• General Dynamics' AJAX arriving at Land Forces 2018. Credit: GDLS
    General Dynamics' AJAX arriving at Land Forces 2018. Credit: GDLS

The Ajax that was unsuccessfully proposed by General Dynamics Land Systems for the ADF’s Project Land 400 Phase 3 is facing serious problems in meeting the requirements of the UK’s £5.5 billion (A$10 billion) armoured vehicle program. 

The UK signed a contract for 589 of the tracked Ajax platforms in six variants in 2014 but after expenditure to date of £3.7 billion only 14 vehicles have been delivered for trial – in this instance the Ares troop-carrying reconnaissance variant. 

According to a leaked report by the government’s Infrastructure and Projects Authority quoted by the BBC, problems have continued with the turret and the 40mm case telescoped gun of the main Ajax vehicle. 

Other issues included the inability to reverse over an obstacle more than 20cm high and  excessive noise and vibration. These led to trials being halted for four months late last year following complaints that crews were suffering from temporary hearing loss and aching joints. 

The trials were resumed in March. UK Defence Procurement Minister Jeremy Quin told Parliament on 8 June the vibration issue was serious, and had been detected by Ministry of Defence (MoD) specialists rather than the manufacturer.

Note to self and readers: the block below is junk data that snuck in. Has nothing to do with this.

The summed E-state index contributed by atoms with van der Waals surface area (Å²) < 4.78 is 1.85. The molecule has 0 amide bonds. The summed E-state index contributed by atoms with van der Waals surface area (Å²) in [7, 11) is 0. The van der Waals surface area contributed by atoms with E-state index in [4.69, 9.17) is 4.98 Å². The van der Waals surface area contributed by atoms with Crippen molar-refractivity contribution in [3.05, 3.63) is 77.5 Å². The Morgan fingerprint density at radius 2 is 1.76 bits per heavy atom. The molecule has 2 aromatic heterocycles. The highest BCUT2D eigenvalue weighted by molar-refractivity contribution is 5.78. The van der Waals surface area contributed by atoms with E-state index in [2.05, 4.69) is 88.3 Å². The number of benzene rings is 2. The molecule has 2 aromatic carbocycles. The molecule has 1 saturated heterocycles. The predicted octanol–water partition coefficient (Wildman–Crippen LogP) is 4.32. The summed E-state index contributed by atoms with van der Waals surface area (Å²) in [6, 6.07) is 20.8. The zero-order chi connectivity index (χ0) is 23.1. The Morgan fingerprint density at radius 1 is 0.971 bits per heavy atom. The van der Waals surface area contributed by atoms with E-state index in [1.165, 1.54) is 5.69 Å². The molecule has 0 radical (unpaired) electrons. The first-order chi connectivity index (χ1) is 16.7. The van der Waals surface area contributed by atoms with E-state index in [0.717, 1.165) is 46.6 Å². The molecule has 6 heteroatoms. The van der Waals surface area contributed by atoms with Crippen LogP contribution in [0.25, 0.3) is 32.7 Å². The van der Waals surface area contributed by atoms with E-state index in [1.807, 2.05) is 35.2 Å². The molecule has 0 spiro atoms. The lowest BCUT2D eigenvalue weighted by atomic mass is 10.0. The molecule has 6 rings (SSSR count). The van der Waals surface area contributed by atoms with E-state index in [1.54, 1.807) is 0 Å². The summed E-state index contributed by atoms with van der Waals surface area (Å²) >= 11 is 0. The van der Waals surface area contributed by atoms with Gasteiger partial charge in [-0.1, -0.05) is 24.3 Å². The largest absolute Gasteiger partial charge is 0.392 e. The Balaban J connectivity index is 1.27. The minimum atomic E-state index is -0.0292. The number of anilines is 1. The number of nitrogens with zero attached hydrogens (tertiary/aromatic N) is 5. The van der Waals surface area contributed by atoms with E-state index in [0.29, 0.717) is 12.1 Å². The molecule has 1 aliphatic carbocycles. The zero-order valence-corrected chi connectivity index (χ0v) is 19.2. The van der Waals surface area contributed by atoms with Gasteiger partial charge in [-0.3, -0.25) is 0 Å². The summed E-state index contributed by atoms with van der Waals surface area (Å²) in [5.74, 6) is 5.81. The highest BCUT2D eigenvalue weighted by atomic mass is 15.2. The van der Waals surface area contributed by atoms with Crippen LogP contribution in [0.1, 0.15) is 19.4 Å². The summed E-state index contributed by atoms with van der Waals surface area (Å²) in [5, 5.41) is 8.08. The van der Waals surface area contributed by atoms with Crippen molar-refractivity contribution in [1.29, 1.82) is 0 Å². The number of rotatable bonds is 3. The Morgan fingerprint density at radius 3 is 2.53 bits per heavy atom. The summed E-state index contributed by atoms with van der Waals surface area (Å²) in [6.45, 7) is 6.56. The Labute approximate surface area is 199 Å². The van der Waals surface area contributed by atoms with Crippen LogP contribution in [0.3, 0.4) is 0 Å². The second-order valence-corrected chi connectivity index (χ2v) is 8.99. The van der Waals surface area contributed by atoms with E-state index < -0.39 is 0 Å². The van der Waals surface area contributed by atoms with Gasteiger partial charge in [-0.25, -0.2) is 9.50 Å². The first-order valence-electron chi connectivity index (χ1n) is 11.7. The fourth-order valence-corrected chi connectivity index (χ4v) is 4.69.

Regarding other reported performance issues, Quin commented “with things like fire or manoeuvre and speed limitation, we should not read into them that the vehicle is incapable either of firing on the move or of going above 20 mph (32 kph). That is not the case; it is simply that that is not what it is certified to do at the moment.”

However, on 30 June all Ajax trials were again suspended, with the MoD stating resumption would only occur “when we are assured that mitigations are fully effective." 

Ajax had missed its 30 June Initial Operating Capability milestone and no indications could be given of a new timeline for the vehicles’ entry into service, the MoD said.

No details of the new technical problems that prompted the second pause were released, although General Dynamics spokesman said the company was confident in its vehicle design and stood behind Ajax.

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